Pakistan is the proud home of the world’s highest ATM (at a height of 15,397ft), but you’ll be relieved to know that there are ATMs in the major cities as...
While Pakistan is often avoided because of political instability, a trip to this South Asian jewel will offer a different insight to that shown in the media. Dig deep enough, and you’ll find a stunningly beautiful country steeped in history, and filled with a rich culture and tradition.
As a plus, Pakistan is also very cheap to visit. You can easily get by on just $100 USD a week!
But how do you get your hands on enough money to enjoy this unique experience to the fullest?
Read on to find out all there's to know about banks and money in Pakistan.
The official currency of Pakistan is the Pakistani Rupee (PKR). It has been a free floating currency since 2000, and its exchange rate fluctuates daily.
Rs1 is made up of 100 Paisa. However, Paisa are no longer in circulation. And as of 2013, they're no longer accepted as a form of payment.
Rupees are available in coins of Rs 1, 2 and 5. Banknotes come in denominations of Rs 10, 20, 50, 100, 500 and 1,000. 5,000 rupees notes exist but are rarely used. In 2005, old banknotes were phased out in favour of new, more secure notes. Always make sure you have the newer, undamaged notes, as otherwise they won’t be accepted.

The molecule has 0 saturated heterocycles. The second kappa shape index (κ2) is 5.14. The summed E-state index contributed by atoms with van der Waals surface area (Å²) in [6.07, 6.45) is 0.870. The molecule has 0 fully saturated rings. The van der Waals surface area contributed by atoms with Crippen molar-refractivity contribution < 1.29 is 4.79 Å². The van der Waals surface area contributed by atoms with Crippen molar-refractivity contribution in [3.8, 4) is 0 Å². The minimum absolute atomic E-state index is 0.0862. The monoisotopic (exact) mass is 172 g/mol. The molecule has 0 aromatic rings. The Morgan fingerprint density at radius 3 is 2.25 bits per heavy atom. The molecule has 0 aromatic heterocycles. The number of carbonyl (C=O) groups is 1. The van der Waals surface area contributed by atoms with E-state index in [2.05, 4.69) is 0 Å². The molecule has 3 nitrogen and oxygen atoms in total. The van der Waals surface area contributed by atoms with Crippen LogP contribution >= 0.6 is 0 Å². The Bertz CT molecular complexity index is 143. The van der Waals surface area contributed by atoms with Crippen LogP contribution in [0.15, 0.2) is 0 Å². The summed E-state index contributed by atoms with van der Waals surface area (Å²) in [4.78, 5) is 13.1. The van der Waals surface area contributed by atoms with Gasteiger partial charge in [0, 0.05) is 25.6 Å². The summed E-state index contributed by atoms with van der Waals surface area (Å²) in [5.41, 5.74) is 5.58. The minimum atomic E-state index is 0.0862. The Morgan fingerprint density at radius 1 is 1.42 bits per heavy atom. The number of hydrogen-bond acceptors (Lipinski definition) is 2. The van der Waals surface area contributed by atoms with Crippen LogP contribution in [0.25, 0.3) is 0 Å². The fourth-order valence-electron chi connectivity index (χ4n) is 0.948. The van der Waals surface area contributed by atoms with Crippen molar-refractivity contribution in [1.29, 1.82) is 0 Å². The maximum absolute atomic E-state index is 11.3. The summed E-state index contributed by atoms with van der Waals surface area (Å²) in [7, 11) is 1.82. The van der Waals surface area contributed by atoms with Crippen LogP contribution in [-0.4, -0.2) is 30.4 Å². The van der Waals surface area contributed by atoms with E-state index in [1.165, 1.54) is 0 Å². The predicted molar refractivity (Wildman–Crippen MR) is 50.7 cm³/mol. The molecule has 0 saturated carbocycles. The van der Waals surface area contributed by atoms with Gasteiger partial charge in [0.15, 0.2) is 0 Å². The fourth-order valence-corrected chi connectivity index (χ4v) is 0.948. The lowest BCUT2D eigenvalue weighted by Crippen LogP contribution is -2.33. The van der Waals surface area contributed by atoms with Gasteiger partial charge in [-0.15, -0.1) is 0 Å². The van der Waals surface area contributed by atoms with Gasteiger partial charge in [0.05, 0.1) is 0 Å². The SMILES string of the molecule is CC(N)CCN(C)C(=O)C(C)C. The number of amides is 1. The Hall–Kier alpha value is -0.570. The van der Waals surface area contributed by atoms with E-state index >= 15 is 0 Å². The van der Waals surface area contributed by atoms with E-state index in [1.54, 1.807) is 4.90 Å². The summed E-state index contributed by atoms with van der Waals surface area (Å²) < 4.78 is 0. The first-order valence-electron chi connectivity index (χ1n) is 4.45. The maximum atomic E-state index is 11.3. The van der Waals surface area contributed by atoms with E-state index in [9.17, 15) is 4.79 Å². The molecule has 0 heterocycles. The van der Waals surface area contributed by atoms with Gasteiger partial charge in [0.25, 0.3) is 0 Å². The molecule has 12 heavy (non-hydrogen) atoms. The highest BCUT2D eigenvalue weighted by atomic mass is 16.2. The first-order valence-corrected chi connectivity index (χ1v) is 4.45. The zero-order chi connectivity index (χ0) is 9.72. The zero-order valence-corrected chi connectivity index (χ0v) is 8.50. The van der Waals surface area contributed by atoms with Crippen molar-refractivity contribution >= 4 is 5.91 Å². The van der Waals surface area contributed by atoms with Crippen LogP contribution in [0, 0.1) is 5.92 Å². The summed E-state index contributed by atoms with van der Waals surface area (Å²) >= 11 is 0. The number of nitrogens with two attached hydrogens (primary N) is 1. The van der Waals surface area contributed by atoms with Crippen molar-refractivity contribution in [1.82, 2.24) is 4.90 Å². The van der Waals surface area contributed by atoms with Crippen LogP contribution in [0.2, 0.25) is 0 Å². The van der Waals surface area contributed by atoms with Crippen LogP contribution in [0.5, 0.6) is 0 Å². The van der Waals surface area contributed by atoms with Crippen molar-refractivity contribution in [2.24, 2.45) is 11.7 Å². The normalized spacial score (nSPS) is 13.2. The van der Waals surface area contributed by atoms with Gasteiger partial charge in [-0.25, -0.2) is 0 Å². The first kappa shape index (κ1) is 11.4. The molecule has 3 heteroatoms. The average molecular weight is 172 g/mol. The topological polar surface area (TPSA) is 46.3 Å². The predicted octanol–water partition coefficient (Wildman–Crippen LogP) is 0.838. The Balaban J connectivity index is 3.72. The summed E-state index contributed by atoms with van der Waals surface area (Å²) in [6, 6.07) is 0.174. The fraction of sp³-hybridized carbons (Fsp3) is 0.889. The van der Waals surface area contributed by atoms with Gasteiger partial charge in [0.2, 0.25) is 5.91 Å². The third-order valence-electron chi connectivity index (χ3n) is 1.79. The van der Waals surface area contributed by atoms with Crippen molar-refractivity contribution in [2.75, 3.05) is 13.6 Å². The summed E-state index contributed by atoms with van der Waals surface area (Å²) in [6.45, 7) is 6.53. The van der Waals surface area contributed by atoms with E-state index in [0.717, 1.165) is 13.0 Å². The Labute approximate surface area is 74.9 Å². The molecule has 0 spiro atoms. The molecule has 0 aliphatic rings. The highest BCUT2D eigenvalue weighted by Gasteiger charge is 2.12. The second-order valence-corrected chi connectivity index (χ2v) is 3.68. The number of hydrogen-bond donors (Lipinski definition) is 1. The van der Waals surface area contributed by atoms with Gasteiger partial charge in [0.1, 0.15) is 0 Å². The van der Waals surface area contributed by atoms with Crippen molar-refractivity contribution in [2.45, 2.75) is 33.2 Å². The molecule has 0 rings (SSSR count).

As is the case in India, in Pakistan large values of Rupees are referred to using distinctive terminology: 1 lakh means Rs100 thousand; and 1 crore means Rs10 million.
US Dollars and Euros are the easiest and most reliable currencies to exchange in Pakistan. It’s best to exchange your money once you arrive in the country, as you’re unlikely to get a good rate at home.
International airports have 24-hour exchange bureaus. However, the exchange rate at airports are often unfavourable; and they’ll add a 3% commission or even more on top. Hotels that have foreign exchange services offer equally unfavourable deals.
The larger cities have a range of exchange bureaus, usually clumped together in the same district. The best place in Lahore to change your money is at Charing Cross on the Mall Road or at the Anarkali Bazaar. In Islamabad, head to the so-called blue area (the financial district), where you’ll find various exchange bureaus and banks.